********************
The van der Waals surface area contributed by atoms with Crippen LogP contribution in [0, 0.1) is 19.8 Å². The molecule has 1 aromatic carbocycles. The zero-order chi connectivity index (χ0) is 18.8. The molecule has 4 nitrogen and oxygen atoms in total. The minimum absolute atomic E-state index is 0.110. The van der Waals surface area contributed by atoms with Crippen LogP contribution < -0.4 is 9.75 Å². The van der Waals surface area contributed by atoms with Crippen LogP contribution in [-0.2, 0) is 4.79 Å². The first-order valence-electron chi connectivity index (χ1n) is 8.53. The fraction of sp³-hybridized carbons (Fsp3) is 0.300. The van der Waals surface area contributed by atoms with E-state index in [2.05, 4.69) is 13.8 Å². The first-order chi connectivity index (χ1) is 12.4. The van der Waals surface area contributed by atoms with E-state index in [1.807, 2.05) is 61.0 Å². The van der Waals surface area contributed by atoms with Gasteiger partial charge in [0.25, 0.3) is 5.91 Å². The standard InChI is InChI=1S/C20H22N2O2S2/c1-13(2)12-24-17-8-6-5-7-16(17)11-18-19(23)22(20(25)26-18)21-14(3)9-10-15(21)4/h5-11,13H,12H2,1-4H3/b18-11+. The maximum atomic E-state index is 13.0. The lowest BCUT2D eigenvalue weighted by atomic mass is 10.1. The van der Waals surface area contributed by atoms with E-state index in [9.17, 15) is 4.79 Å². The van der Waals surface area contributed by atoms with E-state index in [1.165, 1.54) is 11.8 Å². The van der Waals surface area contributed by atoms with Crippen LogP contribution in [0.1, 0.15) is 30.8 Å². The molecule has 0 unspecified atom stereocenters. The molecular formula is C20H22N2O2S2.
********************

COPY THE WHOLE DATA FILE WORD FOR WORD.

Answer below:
The van der Waals surface area contributed by atoms with Crippen LogP contribution in [0, 0.1) is 19.8 Å². The molecule has 1 aromatic carbocycles. The zero-order chi connectivity index (χ0) is 18.8. The molecule has 4 nitrogen and oxygen atoms in total. The minimum absolute atomic E-state index is 0.110. The van der Waals surface area contributed by atoms with Crippen LogP contribution < -0.4 is 9.75 Å². The van der Waals surface area contributed by atoms with Crippen LogP contribution in [-0.2, 0) is 4.79 Å². The first-order valence-electron chi connectivity index (χ1n) is 8.53. The fraction of sp³-hybridized carbons (Fsp3) is 0.300. The van der Waals surface area contributed by atoms with E-state index in [2.05, 4.69) is 13.8 Å². The first-order chi connectivity index (χ1) is 12.4. The van der Waals surface area contributed by atoms with E-state index in [1.807, 2.05) is 61.0 Å². The van der Waals surface area contributed by atoms with Gasteiger partial charge in [0.25, 0.3) is 5.91 Å². The standard InChI is InChI=1S/C20H22N2O2S2/c1-13(2)12-24-17-8-6-5-7-16(17)11-18-19(23)22(20(25)26-18)21-14(3)9-10-15(21)4/h5-11,13H,12H2,1-4H3/b18-11+. The maximum atomic E-state index is 13.0. The lowest BCUT2D eigenvalue weighted by atomic mass is 10.1. The van der Waals surface area contributed by atoms with E-state index in [9.17, 15) is 4.79 Å². The van der Waals surface area contributed by atoms with E-state index in [1.165, 1.54) is 11.8 Å². The van der Waals surface area contributed by atoms with Crippen LogP contribution in [0.1, 0.15) is 30.8 Å². The molecule has 0 unspecified atom stereocenters. The molecular formula is C20H22N2O2S2.